The German public has just gained a new voice. A new open source policy-making tool was given the go-ahead to bring everyday citizens into the political forum.
Germans will be able to have their say in government online
German citizens have been invited to take part in shaping their nation through a new initiative by the federal government. On Thursday, the Inquiry Commission on Internet and Digital Society approved a new tool to allow the public to influence policy through online discourse.
Wikipedia is probably the most well-known tool that enables people to work on documents together to create a resource for everyone.
But now these kinds of software tools are also being used to facilitate public participation and transparency in everything from NGOs and political parties to the German government's Inquiry Commission on Internet and Digital Society.
In May 2010, the German government set up this inquiry commission made up of 17 members of parliament and 17 independent experts tasked with drafting Internet policy recommendations for the German government. They discuss and debate issues such as media literacy, net neutrality and data privacy and protection.
Since the commission was formed, they have also been trying to find a way to include input from the German public - and now they've decided on a particular software tool called Adhocracy to make this happen.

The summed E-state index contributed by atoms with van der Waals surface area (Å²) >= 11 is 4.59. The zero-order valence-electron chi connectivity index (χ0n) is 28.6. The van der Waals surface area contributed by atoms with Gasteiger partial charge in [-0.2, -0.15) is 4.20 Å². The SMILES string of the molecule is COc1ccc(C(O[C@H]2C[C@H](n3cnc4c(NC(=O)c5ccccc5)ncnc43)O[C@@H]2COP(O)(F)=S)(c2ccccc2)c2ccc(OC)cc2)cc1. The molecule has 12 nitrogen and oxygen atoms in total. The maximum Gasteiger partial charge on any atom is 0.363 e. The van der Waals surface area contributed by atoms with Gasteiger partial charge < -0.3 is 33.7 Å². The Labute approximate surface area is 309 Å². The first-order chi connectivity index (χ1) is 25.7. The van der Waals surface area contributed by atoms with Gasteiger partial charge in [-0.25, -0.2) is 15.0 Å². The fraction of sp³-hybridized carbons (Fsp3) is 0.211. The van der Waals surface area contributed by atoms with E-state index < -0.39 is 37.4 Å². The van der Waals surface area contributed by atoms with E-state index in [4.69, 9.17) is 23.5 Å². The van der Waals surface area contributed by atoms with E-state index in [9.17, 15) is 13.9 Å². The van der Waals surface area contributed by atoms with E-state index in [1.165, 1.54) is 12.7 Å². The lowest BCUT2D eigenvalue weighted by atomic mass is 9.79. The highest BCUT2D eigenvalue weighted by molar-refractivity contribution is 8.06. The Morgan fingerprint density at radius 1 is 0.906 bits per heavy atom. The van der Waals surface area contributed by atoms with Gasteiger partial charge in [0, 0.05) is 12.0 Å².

A wiki for political opinion
Adhocracy was created by Liquid Democracy - a German association dedicated to developing and exploring new modes of democratic decision-making. According to Friedrich Lindenberg, one of Adhocracy's developers, it's basically a policy-making tool for large groups.
Websites such as Wikipedia have shown that the public will participate in similar projects
The commission has just given the go ahead for this kind of "online brainstorm" where people and lobby groups can introduce ideas, post position papers and then vote on them.
"These can be discussed, reviewed, [and] can be improved. And the idea is therefore to have a process where the commission does some work, the public does some essential work on the policy stuff and this goes together into one result," Lindenberg told Deutsche Welle.
The commission took some time to find the right tool. One of the design features that tipped the balance in favor of Adhocracy is what's called "voting delegation."
"So you can say 'I don't have the time. I don't have the knowledge necessary to involve myself in this or that debate and therefore I want to delegate this debate to someone else,' someone who you think has more time or is more competent than yourself," Lindenberg said.
If you've ever been on an Internet forum, you know that they're a great place to share your views on a particular topic, but they can get sidetracked by people going off-topic and petty in-fighting. They can also get hijacked by Internet users who are known as "trolls." Trolls post intentionally inflammatory messages and disrupt discussion.
Adhocracy has features to prevent Internet trolls from derailing progress, developers say
Software developer and IT expert, Alvar Freude is one of the 17 external experts on the commission. He said that one of the advantages of Adhocracy is that it prevents this kind of disruption.